## Displaying decimal Numbers to LCD

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How do you display decimal numbers to an LCD using Peter Fleury's Library????

Total votes: 0

itoa() the numbers and then use the LCD print string routines perhaps?

Or wire up printf() to the lowest level LCD put character routine

Cliff

Total votes: 0

I tried this in part of my program and It always rounds up...I need it to display the whole decimal number!!

```char buffer[7];
uint8_t PH = 8.02;
....
....
itoa(PH, buffer, 10);
lcd_puts(buffer);

```

SO I put 8.02 into PH and I get 8 out of buffer.

Total votes: 0
`uint8_t PH = 8.02;`

You do realise that the .02 in that is completely pointless don't you? As soon as you assign a float constant to an integer variable it will be converted to integer with any fractional decimal part being thrown away.

The easiest solution to this is:

`uint16_t PH = 802;`

where you are now holding everything in "one hundredths". You now don't need to use 'float' at all and the only tricky bit is when the number finally gets out to the display you may need to output a '.' two digits before the end of the number (or just tell the user you are display 1/100th's of a volt rather than volts (or whatever the unit is).

If you really want the .02 on that then the alternative would be:

`float PH = 8.02;`

but thn, before you output it, you'll need to do a floating binary to ASCII digit conversion. Often the simplest library function for this is (s)printf and the "%f" format in particular.

Cliff

Total votes: 0

I wrote this based on Peter Fleury's Library a while ago. It displays floating point (upto 2 dp) at position X and Y. I used it to debug the gyroscope readings from the Balancing Robot I made.

```/*
-Function displays 2 dp floating at x and y location on Hitachi HD44780 LCD
-based on Peter Fleury's library
*/

void print_dp(float val, int x, int y) {

int n = (int)val , c=0;
int neg = -1*n;
float valab = -1*val;

if( 0<=val ){ // for positive

lcd_gotoxy( x, y);
lcd_puts("+");
lcd_gotoxy( x+1, y);
lcd_put_int( n );

while ( n>0 ){ //count digits
c++;
n/=10;
}

lcd_gotoxy( x+c+1, y);
lcd_puts(".");

lcd_gotoxy( x+c+2, y );
lcd_put_int( ( (int)(val*10.0) ) % 10 );

lcd_gotoxy( x+c+3, y);
lcd_put_int( ( (int)(val*100.0) ) % 10 );

}

else { //for negative

lcd_gotoxy( x, y);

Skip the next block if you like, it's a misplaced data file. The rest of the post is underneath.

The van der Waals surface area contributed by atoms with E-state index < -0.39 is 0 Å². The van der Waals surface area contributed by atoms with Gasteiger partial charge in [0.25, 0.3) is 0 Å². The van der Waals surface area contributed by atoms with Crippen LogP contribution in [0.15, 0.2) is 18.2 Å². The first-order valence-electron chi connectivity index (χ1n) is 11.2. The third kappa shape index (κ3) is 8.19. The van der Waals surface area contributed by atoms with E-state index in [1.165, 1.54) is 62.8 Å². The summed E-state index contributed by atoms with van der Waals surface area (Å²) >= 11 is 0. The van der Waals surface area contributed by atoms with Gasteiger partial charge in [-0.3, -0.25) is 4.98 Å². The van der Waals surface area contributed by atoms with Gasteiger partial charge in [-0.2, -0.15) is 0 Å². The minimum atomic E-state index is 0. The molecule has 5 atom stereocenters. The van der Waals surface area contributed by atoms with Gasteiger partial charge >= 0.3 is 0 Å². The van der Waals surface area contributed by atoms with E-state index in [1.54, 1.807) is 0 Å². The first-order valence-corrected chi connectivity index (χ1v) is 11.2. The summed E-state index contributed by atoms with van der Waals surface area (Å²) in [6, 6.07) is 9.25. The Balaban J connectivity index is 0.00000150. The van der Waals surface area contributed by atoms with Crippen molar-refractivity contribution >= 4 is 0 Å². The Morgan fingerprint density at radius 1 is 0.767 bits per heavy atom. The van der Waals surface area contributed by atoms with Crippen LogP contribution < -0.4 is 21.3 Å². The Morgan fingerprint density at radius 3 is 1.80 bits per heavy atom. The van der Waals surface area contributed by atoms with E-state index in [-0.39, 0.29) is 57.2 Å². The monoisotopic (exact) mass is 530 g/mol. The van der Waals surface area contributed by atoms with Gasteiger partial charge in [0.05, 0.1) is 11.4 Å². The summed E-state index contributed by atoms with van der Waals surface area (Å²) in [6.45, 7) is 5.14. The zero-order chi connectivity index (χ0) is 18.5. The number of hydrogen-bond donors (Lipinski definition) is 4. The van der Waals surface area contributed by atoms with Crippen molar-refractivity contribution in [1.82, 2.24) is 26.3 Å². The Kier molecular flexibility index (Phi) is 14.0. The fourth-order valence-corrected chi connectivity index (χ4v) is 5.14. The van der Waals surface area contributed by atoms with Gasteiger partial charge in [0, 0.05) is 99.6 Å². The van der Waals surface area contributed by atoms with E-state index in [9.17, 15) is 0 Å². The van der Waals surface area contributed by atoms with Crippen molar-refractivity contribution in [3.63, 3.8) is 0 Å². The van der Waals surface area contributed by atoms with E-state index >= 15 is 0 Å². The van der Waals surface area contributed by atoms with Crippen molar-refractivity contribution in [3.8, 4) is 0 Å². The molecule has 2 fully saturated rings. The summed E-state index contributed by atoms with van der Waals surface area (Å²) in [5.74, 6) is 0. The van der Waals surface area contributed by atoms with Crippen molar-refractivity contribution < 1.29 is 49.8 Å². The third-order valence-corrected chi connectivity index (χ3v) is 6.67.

lcd_puts("-");
lcd_gotoxy( x+1, y);
lcd_put_int( neg );

while ( neg>0 ){
c++;
neg/=10;
}

lcd_gotoxy( x+c+1, y);
lcd_puts(".");

lcd_gotoxy( x+c+2, y );
lcd_put_int( ( (int)( valab*10.0) ) % 10 );

lcd_gotoxy( x+c+3, y);
lcd_put_int( ( (int)( valab*100.0) ) % 10 );
}
}

```
Total votes: 0

A way of formatting a number as fixed point interpetion into a buffer.

```// Itoa for Fixed point numbers. Modified itoa from wikipedia.org.
void SPrintFixed( char* Buf, uint16_t n, uint8_t Length, uint8_t Precision)
{
uint8_t Cnt, Digits = 0;
char Tmp;

do
{					// Generate digits in reverse order.
Buf[Digits++] = n % 10 + '0';	// Get next digit.
if( Digits == Precision)		// Add fixed point here.
Buf[Digits++] = '.';
n /= 10;
}while( n);

if( Digits < Precision)		// Always write '.' and precision.
{
while(Digits < Precision)
Buf[Digits++] = '0';
Buf[Digits++] = '.';
}

while(Digits < Length)
{
Buf[Digits++] = ' ';	// Add spaces to the end.
}
Buf[Digits--] = '\0';

// Reverse digits and leading whitespace.
for(Cnt = 0; Cnt < Digits; Cnt++, Digits--)
{
Tmp = Buf[ Digits];
Buf[ Digits] = Buf[ Cnt];
Buf[ Cnt] = Tmp;
}
}```

With the function above the code below should put the string " 8.04" in the buffer, ready for output to a lcd, uart or whatever.

```uint16_t TH = 804;
char Buffer[20];

SPrintFixed( Buffer, TH, 5, 2);```

Doing magic with a USD 7 Logic Analyser: https://www.avrfreaks.net/comment/2421756#comment-2421756

Bunch of old projects with AVR's: http://www.hoevendesign.com

Total votes: 0

Quote:

A way of formatting a number as fixed point interpetion into a buffer.

For deeper research, digest this thread:
https://www.avrfreaks.net/index.p...

See my utoaz() routine at https://www.avrfreaks.net/index.p... and compare to your approach. You have a % and / for each digit; at the least I'd use div() to save one of the operations.

Will %+/ compare with my "traditional" subtract method? Hmmm... And there is also the reversing loop.

I like my approach for simplicity/straightforwardness. And the cycle counts aren't too bad.

You can put lipstick on a pig, but it is still a pig.

I've never met a pig I didn't like, as long as you have some salt and pepper.

Total votes: 0

I'll just point out that a 4 year old thread has been resurrected here - make of that what you will ;-)

Total votes: 0

Hi - forgive my ignorance - where is the function  lcd_put_int

Russell

Total votes: 0

When I google "lcd_put_int" the first hit is this:

https://www.avrfreaks.net/forum/d...

Now that may not be the lcd_put_int() talked about here. But it's certainly one that looks like it should do the job.

The essence of any "put_int" is to take the numeric value, turn that into a string of ASCII digits then send that. The itoa() library function achieves about 90% of that.

Total votes: 0

On Tue. Jan 31, 2012 - 06:52 PM - clawson wrote:
I'll just point out that a 4 year old thread has been resurrected here - make of that what you will ;-)

And, 3 years later, it's resurrected again!

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Last Edited: Tue. Jun 30, 2015 - 12:02 PM
Total votes: 0

No problem.    It shows that Russell did a search first.    And any answers will be equally valid.